Yeah. So the, the, the data set that you are talking about is, is, is called the origin destination data set. And it is basically, uh, I mean, people may remember from when they do the census. So you, you obviously do the census at your home address. One of the questions basically ask where you work and how you get to work. And so there’s a, there’s a data set that then exists of, okay, this is where people live and where are they going to work during the pandemic? This was, you know, an invaluable data set in terms of, if you had geographic targets at workplaces, you could map them back to residential locations. You can’t do it on a one to one basis. It’s like, you’ll take like a region of a, of a city center, a workplace that might have 500 workers in it. And then you can know where those 500 workers go back to.
Ed
You don’t know which ones were yeah. On slightly bigger scales. You can get this broken down by industry and things like that. So you can look at flows for particular industries, but on slightly bigger geographical scales mm-hmm . But obviously, yeah, during the, during the pandemic, this was invaluable for understanding where people have moved or where people are working from home. Yeah. Now what it tells us is it gives us an idea of where those people doing hybrid working are also, if you can, if you can think about, say mapping like transport route on top of that as well, you get an idea of how many commuters are using different transport route still, and those sorts of things. Yeah. The census conducted every 10 years. Unfortunately this, the most recent census, uh, fell in 2021 during, uh, I think it was just after a national lockdown.
Ed
Yeah. I think we were just out of it when the census happened, but, um, yeah. So, so unfortunately it fell during the lockdown and as a result that origin destination data set is going to be interesting to say the least . Um, and, and it’s still, it’s still slightly, slightly unclear, uh, what it’s gonna include. I mean, one, one of our colleagues is, is on the working group for it. And there are, as I understand it, several statistical questions still open about how, how it’s gonna be presented and how well it is going to map to the previous data sets we have. Um, that’s not actually the case in Scotland, in Scotland. They did delay the census. So I think it ha I think it’s happening soon. It’s definitely, it’s definitely this, this spring slash summer in Scotland. Okay. They’re conducting the census. There’ll be another dataset in, in Scotland, which actually probably will give us a good idea of how much things have changed actually between last year and this year, which, which is actually as, uh, data people is actually quite useful. Cause it, it gives us an idea of how much of an outlier last year was compared to the previous censuses in 2011.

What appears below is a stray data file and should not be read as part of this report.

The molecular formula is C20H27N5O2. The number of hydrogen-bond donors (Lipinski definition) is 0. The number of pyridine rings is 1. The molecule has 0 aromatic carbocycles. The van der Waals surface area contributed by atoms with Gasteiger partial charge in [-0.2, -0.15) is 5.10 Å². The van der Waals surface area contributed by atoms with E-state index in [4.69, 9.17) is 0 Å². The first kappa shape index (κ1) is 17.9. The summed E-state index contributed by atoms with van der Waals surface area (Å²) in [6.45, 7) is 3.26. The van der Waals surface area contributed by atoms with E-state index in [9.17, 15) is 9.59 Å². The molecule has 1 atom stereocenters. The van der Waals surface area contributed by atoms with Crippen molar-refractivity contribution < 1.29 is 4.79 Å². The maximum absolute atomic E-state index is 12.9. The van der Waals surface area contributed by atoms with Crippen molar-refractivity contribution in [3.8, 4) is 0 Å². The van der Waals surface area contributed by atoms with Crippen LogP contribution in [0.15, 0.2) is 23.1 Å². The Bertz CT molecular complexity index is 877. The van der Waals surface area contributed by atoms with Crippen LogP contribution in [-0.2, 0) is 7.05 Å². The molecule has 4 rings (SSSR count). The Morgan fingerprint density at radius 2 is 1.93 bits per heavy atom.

Tom
I think that’s been super interesting. What, if any, is your takeaway or kind of parting parting words, ed,
Ed
The gen the general idea is, is don’t, don’t think everything’s gone back to how it is before the pandemic and try and know your audience. Probably more importantly, watch the data as it comes in and be ready to respond. You know, don’t assume everything was the same as before, but also don’t throw everything out that you had before, because then you’re starting from
Tom
Scratch. So let let’s, let’s call it there. So let thank you for another great talk and I, and I hope everyone enjoyed listening to this episode of the data for Bluffer’s podcast. From my side, I think the biggest take home was, you know, that we are more dispersed and less routine based, you know, so really, you know, assuming, you know, where people are is is, is a dangerous, is a dangerous assumption and you really need to, you know, as ed said, get to know your audience or, you know, follow, follow your crowd and, and make sure that your, you know, again, as ed said, looking at the data, um, as usual, uh, like, um, and share, if you think there’s someone out there who, uh, would, would benefit from this. And other than that, I guess, uh, I’ll say goodbye and ed say goodbye, goodbye and see you in two weeks time.